• Benedict Nightingale in The Times (four stars) – “Robin Soans’ last verbatim play was Talking to Terrorists, a title that meant what it said … This time the issues are a bit smaller … When Caroline Quentin’s wonderfully bossy Christine Hamilton is denouncing a certain ‘Egyptian grocer’ or describing her status as a gay icon as ‘very nice’, or Geraldine Fitzgerald’s unquenchable Edwina Currie is badmouthing John Major, Life After Scandal is a highly enjoyable example of its genre. But when the play escalates into an attack on public prurience, celebrity culture, paparazzo ruthlessness and the trivialisation of British life, you sometimes feel you’d like less biased witnesses than some of the speakers on offer … Soans’ interviewees are so different, it’s hard to generalise about them … I’ll remember Soans’ play for the moments that demonstrate what a fine interviewer he is. Aitken’s description of the day an ex-jailbird broke into (yes, into) his prison to gather dirt for a tabloid, only to be outed by Irish cons improbably yelling ‘look out Jonno, this guy’s a wrong ’un’, is hilarious.”

  • Simon Edge in the Daily Express (one star) – “Author Robin Soans is a leading light in ‘verbatim’ theatre. Its guiding principle is to use only words transcribed from real people, uncontaminated by dramatic invention. That's thoroughly spurious, of course, because an actor’s tone of voice can be as manipulative as a playwright’s pen, and the author is also editing by choosing who he talks to. And integrity aside, if he can’t be bothered to edit his tapes let alone write a play, the result can be seat-chewingly dull … Getting his foot in the door is of course an achievement and there are some good snippets, including Currie’s bitchy revenge on John Major, Aitken's prison yarns and Hamilton’s delusion that he could have been Tory leader. But oh, the blather we have to endure! … Victim and villain are lumped together and we are invited to sympathise with their common plight while we hiss at the cruel media. The cast are mostly strong – Caroline Quentin’s Christine Hamilton is almost as formidable as the genuine article – but you can’t get round the fact that this is basically a rambling talking-heads documentary, without the benefit of a narrative commentary. The result is even dumber than the dumbed-down values it is trying to berate, and the real scandal is that stage producers keep falling for this vacuous gimmickry.”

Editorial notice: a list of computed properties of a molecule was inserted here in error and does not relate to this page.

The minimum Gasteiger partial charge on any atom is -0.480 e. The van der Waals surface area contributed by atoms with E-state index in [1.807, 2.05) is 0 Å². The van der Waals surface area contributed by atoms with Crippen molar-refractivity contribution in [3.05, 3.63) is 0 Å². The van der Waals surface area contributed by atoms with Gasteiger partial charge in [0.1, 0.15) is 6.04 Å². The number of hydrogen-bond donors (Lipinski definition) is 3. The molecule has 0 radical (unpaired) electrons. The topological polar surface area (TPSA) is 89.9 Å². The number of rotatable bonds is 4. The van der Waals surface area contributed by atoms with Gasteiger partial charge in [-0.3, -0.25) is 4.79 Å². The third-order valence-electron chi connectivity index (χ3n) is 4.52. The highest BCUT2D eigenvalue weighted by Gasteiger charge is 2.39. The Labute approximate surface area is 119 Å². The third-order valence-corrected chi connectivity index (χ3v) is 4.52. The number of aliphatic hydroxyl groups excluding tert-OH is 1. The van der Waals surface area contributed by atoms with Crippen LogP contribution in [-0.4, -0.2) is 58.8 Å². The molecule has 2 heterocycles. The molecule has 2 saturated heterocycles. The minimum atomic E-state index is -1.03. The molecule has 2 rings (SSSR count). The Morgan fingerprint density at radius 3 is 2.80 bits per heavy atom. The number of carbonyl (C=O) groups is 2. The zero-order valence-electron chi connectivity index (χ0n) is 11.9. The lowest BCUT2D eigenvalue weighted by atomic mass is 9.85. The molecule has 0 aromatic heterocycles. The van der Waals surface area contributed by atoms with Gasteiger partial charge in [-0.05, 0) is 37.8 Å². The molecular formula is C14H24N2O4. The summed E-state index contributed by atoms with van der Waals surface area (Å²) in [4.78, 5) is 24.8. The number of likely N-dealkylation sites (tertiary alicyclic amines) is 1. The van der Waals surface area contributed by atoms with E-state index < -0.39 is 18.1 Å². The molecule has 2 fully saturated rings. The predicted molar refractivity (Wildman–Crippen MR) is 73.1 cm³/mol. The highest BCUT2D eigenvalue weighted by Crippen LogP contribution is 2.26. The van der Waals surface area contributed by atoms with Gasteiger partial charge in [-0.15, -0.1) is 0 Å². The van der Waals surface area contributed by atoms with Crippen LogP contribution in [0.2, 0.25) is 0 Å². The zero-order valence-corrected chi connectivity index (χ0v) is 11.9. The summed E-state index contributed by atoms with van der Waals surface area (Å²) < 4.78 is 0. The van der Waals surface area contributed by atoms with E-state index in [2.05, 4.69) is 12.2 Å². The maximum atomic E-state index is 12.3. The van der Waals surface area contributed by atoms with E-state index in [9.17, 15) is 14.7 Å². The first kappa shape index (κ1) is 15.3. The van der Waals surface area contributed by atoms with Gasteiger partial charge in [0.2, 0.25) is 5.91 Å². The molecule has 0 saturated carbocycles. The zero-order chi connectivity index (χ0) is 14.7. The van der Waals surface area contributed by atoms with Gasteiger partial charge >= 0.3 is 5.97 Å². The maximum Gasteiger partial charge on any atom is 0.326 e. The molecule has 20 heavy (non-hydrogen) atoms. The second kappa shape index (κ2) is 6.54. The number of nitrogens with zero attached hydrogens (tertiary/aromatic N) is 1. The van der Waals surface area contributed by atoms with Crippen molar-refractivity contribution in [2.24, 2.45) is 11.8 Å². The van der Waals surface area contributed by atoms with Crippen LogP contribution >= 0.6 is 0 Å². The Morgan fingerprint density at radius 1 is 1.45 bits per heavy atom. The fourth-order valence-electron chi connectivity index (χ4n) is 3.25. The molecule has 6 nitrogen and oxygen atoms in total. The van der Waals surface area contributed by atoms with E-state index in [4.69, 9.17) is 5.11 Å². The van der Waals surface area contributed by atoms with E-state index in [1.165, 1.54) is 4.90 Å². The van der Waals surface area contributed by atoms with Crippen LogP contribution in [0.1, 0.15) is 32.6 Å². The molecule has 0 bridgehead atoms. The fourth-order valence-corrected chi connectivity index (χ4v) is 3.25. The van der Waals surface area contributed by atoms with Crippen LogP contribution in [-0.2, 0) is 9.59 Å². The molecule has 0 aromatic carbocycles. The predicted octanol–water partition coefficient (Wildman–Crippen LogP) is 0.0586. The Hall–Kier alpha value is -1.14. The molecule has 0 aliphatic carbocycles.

- by Terri Paddock